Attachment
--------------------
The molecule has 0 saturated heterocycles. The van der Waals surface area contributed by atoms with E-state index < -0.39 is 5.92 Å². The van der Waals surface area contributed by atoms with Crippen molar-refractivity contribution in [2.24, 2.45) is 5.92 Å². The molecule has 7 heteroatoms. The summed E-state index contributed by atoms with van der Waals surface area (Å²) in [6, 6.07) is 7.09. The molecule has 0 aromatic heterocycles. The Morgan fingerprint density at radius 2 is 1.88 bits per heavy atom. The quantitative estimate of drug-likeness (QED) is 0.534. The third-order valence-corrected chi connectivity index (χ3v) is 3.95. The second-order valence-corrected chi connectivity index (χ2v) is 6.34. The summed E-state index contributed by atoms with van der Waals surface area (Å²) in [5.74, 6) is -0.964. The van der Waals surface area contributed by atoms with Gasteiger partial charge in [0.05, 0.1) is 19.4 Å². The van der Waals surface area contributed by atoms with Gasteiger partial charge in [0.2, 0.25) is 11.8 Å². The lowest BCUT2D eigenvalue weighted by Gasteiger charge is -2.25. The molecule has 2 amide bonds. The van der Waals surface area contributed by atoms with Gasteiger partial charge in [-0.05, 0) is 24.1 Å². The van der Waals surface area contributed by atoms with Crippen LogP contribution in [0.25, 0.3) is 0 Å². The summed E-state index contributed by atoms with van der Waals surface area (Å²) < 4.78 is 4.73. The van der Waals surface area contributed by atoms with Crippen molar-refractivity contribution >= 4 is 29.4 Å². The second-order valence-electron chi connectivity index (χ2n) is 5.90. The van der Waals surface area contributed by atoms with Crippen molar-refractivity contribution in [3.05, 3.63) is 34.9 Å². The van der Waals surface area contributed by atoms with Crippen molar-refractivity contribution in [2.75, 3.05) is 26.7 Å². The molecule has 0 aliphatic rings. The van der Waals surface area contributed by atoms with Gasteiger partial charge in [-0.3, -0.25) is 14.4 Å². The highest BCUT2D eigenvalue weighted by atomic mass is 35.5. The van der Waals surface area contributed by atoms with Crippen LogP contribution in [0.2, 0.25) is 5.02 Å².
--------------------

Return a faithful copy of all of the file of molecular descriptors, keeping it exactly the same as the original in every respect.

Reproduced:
The molecule has 0 saturated heterocycles. The van der Waals surface area contributed by atoms with E-state index < -0.39 is 5.92 Å². The van der Waals surface area contributed by atoms with Crippen molar-refractivity contribution in [2.24, 2.45) is 5.92 Å². The molecule has 7 heteroatoms. The summed E-state index contributed by atoms with van der Waals surface area (Å²) in [6, 6.07) is 7.09. The molecule has 0 aromatic heterocycles. The Morgan fingerprint density at radius 2 is 1.88 bits per heavy atom. The quantitative estimate of drug-likeness (QED) is 0.534. The third-order valence-corrected chi connectivity index (χ3v) is 3.95. The second-order valence-corrected chi connectivity index (χ2v) is 6.34. The summed E-state index contributed by atoms with van der Waals surface area (Å²) in [5.74, 6) is -0.964. The van der Waals surface area contributed by atoms with Gasteiger partial charge in [0.05, 0.1) is 19.4 Å². The van der Waals surface area contributed by atoms with Gasteiger partial charge in [0.2, 0.25) is 11.8 Å². The lowest BCUT2D eigenvalue weighted by Gasteiger charge is -2.25. The molecule has 2 amide bonds. The van der Waals surface area contributed by atoms with Gasteiger partial charge in [-0.05, 0) is 24.1 Å². The van der Waals surface area contributed by atoms with Crippen LogP contribution in [0.25, 0.3) is 0 Å². The summed E-state index contributed by atoms with van der Waals surface area (Å²) < 4.78 is 4.73. The van der Waals surface area contributed by atoms with Crippen molar-refractivity contribution >= 4 is 29.4 Å². The second-order valence-electron chi connectivity index (χ2n) is 5.90. The van der Waals surface area contributed by atoms with Crippen molar-refractivity contribution in [3.05, 3.63) is 34.9 Å². The van der Waals surface area contributed by atoms with Crippen molar-refractivity contribution in [2.75, 3.05) is 26.7 Å². The molecule has 0 aliphatic rings. The van der Waals surface area contributed by atoms with Gasteiger partial charge in [-0.3, -0.25) is 14.4 Å². The highest BCUT2D eigenvalue weighted by atomic mass is 35.5. The van der Waals surface area contributed by atoms with Crippen LogP contribution in [0.2, 0.25) is 5.02 Å².